The Freedom of Death
edited: Tuesday, December 18, 2007
By Ed Kline
Not "rated" by the Author.
Posted: Tuesday, December 18, 2007
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My Literary review of Donnie, John. “Holy Sonnet 10: Death Be Not Proud.” & Seegar, Alan. “I Have a Rendezvous with Death.” & Smith, Stevie. “Not Waving But Drowning.”
There is something about injury, death, and destruction to which people are drawn. It seems that every night on television we fall asleep to the nightly news top story proclaiming some misfortune that has occurred, maiming or killing someone. So much so that such news becomes part of our daily routine. We become callous to death; yet we know so little about it. Death has been described in many ways: an ending, a beginning, even a new chapter into eternity. Questions about life and death are abundant. Perceptions of death found in poetry give us insight about ourselves, our beliefs, and the freedom of death.
To be free is “the right or the capacity of self-determination as an expression of the individual will.” (wikipedia.org) In many parts of the world we, as humans, live freely; but John Donne points out in his poem “Holy Sonnet 10: Death Be Not Proud” (786-87) that, “Thou art slave to (the) fate” (787) of death. But “One short sleep past, we wake eternally.” (787) Donne makes it clear that while we must all die, we will live in freedom for eternity. If our death is eternal, life as we know it is short. Death is “Mighty and dreadful, for thou art not so;” and “For those whom thou think’st thou dost overthrow.” (786) This is an indication that the devil is near for those who do not believe in Donne’s eternal life. For believers this death or “soul’s delivery” (787) is the truth of life and “death shall be no more, Death, thou shalt die.” (787)
Death is seen as a barricade in “I Have a Rendezvous with Death” by Alan Seegar. “I have a rendezvous with Death…At some disputed barricade.” (821) Seegar cannot provide a clear picture of what will occur to him when he dies. “It may be he shall take my hand, And lead me into his dark land…It may be I shall pass him.” (821) He believes “God knows ‘twere better to be deep” (822) and that he will be judged by the small things that occur in his life, “Where Love throbs out in blissful sleep, Pulse nigh to pulse and breath to breath, Where hushed awakenings are dear” (822) Seegar indicates that death occurs just as seasons change, contemplating his upcoming death with that of spring, “When spring brings back blue days and fair.” (821) And again, “When Spring comes round again this year.” (822) His capitalization of Spring gives importance to the word, maybe comparing it to God’s presence in his life. Only God will define his “disputed barricade.” (821)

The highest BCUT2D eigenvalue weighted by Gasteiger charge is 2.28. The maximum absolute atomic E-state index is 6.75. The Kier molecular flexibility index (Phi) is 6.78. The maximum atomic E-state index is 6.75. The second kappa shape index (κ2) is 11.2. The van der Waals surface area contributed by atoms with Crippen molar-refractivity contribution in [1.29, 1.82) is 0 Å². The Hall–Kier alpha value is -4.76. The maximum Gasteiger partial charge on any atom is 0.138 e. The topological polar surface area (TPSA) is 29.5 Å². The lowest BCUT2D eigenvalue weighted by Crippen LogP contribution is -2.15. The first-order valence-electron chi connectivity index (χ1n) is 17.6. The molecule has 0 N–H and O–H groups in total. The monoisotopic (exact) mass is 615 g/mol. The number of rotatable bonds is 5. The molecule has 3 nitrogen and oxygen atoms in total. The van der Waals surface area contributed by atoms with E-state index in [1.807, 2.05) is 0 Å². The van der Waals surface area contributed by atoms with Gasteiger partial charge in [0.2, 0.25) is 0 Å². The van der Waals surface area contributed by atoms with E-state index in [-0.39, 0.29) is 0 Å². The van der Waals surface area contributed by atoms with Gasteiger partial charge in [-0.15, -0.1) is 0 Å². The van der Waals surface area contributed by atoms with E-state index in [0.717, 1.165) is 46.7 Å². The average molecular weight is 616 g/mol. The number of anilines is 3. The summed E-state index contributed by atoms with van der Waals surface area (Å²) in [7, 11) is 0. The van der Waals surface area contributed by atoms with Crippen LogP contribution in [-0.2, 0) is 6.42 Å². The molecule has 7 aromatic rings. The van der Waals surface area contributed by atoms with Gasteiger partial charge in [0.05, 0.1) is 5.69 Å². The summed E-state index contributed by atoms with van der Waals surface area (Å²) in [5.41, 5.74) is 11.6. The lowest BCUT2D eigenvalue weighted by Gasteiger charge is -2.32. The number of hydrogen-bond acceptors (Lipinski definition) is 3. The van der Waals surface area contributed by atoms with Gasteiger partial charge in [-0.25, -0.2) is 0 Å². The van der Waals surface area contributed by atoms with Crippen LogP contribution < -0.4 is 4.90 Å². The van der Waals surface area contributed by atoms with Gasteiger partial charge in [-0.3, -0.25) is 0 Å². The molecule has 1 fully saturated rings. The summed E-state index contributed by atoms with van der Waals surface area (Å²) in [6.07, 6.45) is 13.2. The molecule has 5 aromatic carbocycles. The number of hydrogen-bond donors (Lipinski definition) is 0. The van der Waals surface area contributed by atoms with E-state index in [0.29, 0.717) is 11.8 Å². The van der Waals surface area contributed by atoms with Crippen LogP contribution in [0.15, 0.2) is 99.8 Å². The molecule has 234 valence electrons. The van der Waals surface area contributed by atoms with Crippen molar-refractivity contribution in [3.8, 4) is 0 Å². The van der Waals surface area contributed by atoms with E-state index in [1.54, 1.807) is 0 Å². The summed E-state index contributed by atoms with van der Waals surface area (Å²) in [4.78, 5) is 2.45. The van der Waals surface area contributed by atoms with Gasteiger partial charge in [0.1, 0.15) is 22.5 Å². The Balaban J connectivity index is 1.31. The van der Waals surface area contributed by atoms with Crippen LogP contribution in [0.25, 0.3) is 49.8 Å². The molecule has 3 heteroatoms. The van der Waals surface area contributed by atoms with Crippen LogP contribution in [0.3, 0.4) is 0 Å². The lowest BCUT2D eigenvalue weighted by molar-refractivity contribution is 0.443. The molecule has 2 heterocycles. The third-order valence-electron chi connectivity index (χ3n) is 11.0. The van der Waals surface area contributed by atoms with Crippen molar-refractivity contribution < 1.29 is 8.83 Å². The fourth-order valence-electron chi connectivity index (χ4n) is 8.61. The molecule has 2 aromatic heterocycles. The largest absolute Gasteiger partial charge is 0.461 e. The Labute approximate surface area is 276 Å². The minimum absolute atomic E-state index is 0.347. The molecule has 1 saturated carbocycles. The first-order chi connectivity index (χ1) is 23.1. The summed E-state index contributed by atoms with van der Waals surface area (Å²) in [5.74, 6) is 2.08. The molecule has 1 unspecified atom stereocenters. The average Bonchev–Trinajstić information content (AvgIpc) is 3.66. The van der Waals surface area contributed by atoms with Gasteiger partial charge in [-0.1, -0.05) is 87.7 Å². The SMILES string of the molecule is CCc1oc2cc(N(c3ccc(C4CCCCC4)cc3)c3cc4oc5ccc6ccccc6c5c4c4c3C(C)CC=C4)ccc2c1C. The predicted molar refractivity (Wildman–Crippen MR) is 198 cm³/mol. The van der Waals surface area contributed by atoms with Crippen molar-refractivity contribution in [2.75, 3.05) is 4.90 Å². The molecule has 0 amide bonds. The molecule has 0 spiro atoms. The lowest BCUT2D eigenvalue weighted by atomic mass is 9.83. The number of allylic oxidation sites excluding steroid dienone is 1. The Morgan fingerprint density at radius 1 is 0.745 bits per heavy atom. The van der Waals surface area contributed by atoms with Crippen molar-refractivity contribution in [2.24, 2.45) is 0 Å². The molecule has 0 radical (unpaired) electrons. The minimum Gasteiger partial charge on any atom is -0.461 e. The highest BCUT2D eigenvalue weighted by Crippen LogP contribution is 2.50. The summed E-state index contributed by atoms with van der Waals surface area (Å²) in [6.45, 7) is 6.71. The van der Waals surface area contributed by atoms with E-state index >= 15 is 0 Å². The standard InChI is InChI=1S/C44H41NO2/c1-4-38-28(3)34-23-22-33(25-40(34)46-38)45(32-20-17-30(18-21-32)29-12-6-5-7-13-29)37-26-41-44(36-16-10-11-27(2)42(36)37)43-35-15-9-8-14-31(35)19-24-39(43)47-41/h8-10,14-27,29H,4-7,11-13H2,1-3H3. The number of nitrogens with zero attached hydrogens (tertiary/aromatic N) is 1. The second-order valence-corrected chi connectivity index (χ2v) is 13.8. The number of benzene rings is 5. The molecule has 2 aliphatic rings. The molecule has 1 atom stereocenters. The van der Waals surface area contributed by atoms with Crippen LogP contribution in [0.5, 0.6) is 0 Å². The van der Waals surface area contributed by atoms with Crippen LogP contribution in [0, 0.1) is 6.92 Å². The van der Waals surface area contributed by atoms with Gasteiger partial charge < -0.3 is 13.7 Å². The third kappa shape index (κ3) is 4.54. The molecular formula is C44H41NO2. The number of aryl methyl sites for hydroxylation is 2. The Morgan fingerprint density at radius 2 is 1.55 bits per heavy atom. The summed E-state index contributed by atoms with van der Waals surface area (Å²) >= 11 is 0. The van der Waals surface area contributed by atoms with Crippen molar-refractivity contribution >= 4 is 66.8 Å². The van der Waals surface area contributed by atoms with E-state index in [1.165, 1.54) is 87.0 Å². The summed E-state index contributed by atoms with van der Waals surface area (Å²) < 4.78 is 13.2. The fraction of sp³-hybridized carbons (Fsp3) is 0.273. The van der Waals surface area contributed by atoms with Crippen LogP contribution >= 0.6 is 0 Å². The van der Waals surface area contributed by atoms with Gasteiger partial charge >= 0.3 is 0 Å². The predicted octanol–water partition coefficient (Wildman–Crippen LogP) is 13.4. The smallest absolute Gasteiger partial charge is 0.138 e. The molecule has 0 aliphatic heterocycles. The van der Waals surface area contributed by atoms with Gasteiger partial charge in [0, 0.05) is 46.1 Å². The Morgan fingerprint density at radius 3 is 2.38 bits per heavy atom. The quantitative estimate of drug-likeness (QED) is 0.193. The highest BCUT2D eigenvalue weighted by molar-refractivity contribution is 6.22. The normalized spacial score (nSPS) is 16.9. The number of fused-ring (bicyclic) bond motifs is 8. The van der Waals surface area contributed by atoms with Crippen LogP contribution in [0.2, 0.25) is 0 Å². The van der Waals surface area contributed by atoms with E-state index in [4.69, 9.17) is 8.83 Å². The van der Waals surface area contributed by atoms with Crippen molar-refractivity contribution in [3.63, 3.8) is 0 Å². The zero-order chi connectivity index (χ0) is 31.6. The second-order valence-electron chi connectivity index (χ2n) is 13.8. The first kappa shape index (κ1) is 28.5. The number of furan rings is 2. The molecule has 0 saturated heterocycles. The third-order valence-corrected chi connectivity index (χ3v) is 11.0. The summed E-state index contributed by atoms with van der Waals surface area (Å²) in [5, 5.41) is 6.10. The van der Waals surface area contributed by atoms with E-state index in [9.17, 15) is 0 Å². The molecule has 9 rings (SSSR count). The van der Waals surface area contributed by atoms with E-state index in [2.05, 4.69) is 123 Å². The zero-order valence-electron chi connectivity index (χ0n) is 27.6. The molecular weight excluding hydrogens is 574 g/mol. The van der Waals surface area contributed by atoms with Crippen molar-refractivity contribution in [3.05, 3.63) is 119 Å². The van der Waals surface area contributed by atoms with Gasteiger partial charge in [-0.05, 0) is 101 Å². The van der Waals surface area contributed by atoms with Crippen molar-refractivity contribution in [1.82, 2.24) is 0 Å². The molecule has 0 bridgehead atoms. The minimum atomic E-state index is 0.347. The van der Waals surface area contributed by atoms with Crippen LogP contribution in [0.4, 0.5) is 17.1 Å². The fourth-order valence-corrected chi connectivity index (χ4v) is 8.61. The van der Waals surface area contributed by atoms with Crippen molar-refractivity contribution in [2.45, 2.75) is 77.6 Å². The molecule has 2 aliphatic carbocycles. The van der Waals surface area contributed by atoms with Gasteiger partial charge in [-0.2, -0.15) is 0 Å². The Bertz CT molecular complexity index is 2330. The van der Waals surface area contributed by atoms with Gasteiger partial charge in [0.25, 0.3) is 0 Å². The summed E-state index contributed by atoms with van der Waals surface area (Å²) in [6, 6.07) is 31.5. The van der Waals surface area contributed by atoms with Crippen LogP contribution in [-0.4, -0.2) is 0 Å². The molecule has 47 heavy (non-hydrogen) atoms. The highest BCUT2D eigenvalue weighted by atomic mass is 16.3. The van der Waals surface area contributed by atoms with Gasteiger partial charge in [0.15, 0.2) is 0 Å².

Life can be a burden to us. Stevie Smith writes in “Not Waving But Drowning” that life can be overwhelming, if you go too far without any help, no one will be there to hear you when you do need them. “Nobody heard him, the dead man. But he lay moaning:” (825) Smith changes the speaker during the poem several times. After hearing from the speaker about the dead man, “I was much further out than you thought” (825) seems to be coming from the man who is dying. Then it goes back to the speaker, “Poor chap, he always loved larking.” (825) To lark is to be free to do what you want to do without concern for the consequences, an action which clearly kept the dying man separated from friendship and love. “It must have been too cold for him (the dying man) His heart gave way.” (825) But this is not why the man was dying, “Oh, no no no, it was too cold always” (825) for him. “(Still the dead man lay moaning)” (825) as if no one hears him at all. The dying man admits, “I was much too far out all my life, And not waving but drowning.” (825) Our lives are dependant on the friendships and love that we share with others. In our death that is the only fortune that we can take with us.
Death can be a barrier to us, or a new beginning. We must have faith in some things in our life: people, government, religion. If one chooses not to believe he or she may not receive all of what is possible in his or her life. I believe that each of us has been chosen to be of this earth, to receive a body, come to this place to learn and be tested and receive a family. For me it is a great opportunity to prepare for the eternity of life as it exists beyond death. This is what Donne is writing about, our ability to continue for eternity beyond death, making death a doorway, not a “mighty and dreadful” (786) event. Death is an eventuality that all of us “shall not fail (to) rendezvous.” (822) It will happen to us no matter what judgment God has made. But our lives will only be what we make of them. Each of us has the chance to make our life something special or take our chances and be “too far out all (of our) life, And not waving but drowning” (825).